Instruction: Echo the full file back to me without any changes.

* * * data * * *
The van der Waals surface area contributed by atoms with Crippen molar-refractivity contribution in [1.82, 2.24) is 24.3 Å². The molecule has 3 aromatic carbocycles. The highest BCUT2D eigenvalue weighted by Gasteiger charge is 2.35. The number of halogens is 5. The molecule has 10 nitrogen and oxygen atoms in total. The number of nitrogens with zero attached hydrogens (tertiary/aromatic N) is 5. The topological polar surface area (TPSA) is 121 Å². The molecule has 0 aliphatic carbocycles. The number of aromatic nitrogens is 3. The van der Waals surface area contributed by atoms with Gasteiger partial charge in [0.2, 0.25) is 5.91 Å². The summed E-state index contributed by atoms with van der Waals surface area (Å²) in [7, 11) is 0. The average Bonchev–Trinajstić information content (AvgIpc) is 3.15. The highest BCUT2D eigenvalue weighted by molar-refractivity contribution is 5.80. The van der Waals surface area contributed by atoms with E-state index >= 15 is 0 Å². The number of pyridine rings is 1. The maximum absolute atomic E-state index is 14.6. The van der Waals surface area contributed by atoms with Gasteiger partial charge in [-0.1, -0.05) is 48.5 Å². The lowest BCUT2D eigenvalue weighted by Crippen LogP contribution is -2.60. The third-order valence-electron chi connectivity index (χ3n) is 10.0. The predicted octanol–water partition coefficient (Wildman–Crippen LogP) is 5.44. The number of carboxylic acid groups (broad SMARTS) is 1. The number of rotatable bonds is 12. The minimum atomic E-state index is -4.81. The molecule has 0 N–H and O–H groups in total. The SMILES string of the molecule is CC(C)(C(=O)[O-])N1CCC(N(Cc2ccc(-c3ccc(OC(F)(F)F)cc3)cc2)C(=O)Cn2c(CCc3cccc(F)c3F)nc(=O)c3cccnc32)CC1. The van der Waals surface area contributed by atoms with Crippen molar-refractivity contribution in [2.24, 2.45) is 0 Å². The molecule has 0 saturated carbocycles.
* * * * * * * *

The van der Waals surface area contributed by atoms with Crippen molar-refractivity contribution in [1.82, 2.24) is 24.3 Å². The molecule has 3 aromatic carbocycles. The highest BCUT2D eigenvalue weighted by Gasteiger charge is 2.35. The number of halogens is 5. The molecule has 10 nitrogen and oxygen atoms in total. The number of nitrogens with zero attached hydrogens (tertiary/aromatic N) is 5. The topological polar surface area (TPSA) is 121 Å². The molecule has 0 aliphatic carbocycles. The number of aromatic nitrogens is 3. The van der Waals surface area contributed by atoms with Gasteiger partial charge in [0.2, 0.25) is 5.91 Å². The summed E-state index contributed by atoms with van der Waals surface area (Å²) in [7, 11) is 0. The average Bonchev–Trinajstić information content (AvgIpc) is 3.15. The highest BCUT2D eigenvalue weighted by molar-refractivity contribution is 5.80. The van der Waals surface area contributed by atoms with E-state index >= 15 is 0 Å². The number of pyridine rings is 1. The maximum absolute atomic E-state index is 14.6. The van der Waals surface area contributed by atoms with Gasteiger partial charge in [-0.1, -0.05) is 48.5 Å². The lowest BCUT2D eigenvalue weighted by Crippen LogP contribution is -2.60. The third-order valence-electron chi connectivity index (χ3n) is 10.0. The predicted octanol–water partition coefficient (Wildman–Crippen LogP) is 5.44. The number of carboxylic acid groups (broad SMARTS) is 1. The number of rotatable bonds is 12. The minimum atomic E-state index is -4.81. The molecule has 0 N–H and O–H groups in total. The SMILES string of the molecule is CC(C)(C(=O)[O-])N1CCC(N(Cc2ccc(-c3ccc(OC(F)(F)F)cc3)cc2)C(=O)Cn2c(CCc3cccc(F)c3F)nc(=O)c3cccnc32)CC1. The van der Waals surface area contributed by atoms with Crippen molar-refractivity contribution in [2.24, 2.45) is 0 Å². The molecule has 0 saturated carbocycles.